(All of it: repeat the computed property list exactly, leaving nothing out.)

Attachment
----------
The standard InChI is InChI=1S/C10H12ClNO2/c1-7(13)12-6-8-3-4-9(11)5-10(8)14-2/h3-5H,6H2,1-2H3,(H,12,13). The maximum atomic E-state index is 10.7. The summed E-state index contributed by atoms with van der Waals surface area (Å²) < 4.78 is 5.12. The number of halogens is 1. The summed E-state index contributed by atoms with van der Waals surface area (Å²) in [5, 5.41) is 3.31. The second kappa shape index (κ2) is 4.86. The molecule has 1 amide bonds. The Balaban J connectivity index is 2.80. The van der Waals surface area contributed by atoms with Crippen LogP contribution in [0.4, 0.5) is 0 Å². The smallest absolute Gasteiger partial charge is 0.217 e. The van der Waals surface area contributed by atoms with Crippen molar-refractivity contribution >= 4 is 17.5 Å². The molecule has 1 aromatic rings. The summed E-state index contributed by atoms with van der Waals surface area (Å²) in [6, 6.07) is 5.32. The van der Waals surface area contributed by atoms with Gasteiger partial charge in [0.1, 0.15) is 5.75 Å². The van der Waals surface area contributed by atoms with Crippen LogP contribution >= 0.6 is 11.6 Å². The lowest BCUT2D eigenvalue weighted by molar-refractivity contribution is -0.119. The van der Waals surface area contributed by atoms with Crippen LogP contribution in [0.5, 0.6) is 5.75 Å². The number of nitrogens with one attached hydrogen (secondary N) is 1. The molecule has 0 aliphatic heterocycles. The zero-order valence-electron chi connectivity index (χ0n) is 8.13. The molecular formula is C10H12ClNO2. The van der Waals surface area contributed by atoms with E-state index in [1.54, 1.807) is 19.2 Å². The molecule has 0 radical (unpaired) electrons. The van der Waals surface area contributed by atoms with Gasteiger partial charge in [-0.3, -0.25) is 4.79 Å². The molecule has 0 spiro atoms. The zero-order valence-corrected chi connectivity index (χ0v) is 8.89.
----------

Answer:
The standard InChI is InChI=1S/C10H12ClNO2/c1-7(13)12-6-8-3-4-9(11)5-10(8)14-2/h3-5H,6H2,1-2H3,(H,12,13). The maximum atomic E-state index is 10.7. The summed E-state index contributed by atoms with van der Waals surface area (Å²) < 4.78 is 5.12. The number of halogens is 1. The summed E-state index contributed by atoms with van der Waals surface area (Å²) in [5, 5.41) is 3.31. The second kappa shape index (κ2) is 4.86. The molecule has 1 amide bonds. The Balaban J connectivity index is 2.80. The van der Waals surface area contributed by atoms with Crippen LogP contribution in [0.4, 0.5) is 0 Å². The smallest absolute Gasteiger partial charge is 0.217 e. The van der Waals surface area contributed by atoms with Crippen molar-refractivity contribution >= 4 is 17.5 Å². The molecule has 1 aromatic rings. The summed E-state index contributed by atoms with van der Waals surface area (Å²) in [6, 6.07) is 5.32. The van der Waals surface area contributed by atoms with Gasteiger partial charge in [0.1, 0.15) is 5.75 Å². The van der Waals surface area contributed by atoms with Crippen LogP contribution >= 0.6 is 11.6 Å². The lowest BCUT2D eigenvalue weighted by molar-refractivity contribution is -0.119. The van der Waals surface area contributed by atoms with Crippen LogP contribution in [0.5, 0.6) is 5.75 Å². The number of nitrogens with one attached hydrogen (secondary N) is 1. The molecule has 0 aliphatic heterocycles. The zero-order valence-electron chi connectivity index (χ0n) is 8.13. The molecular formula is C10H12ClNO2. The van der Waals surface area contributed by atoms with E-state index in [1.54, 1.807) is 19.2 Å². The molecule has 0 radical (unpaired) electrons. The van der Waals surface area contributed by atoms with Gasteiger partial charge in [-0.3, -0.25) is 4.79 Å². The molecule has 0 spiro atoms. The zero-order valence-corrected chi connectivity index (χ0v) is 8.89.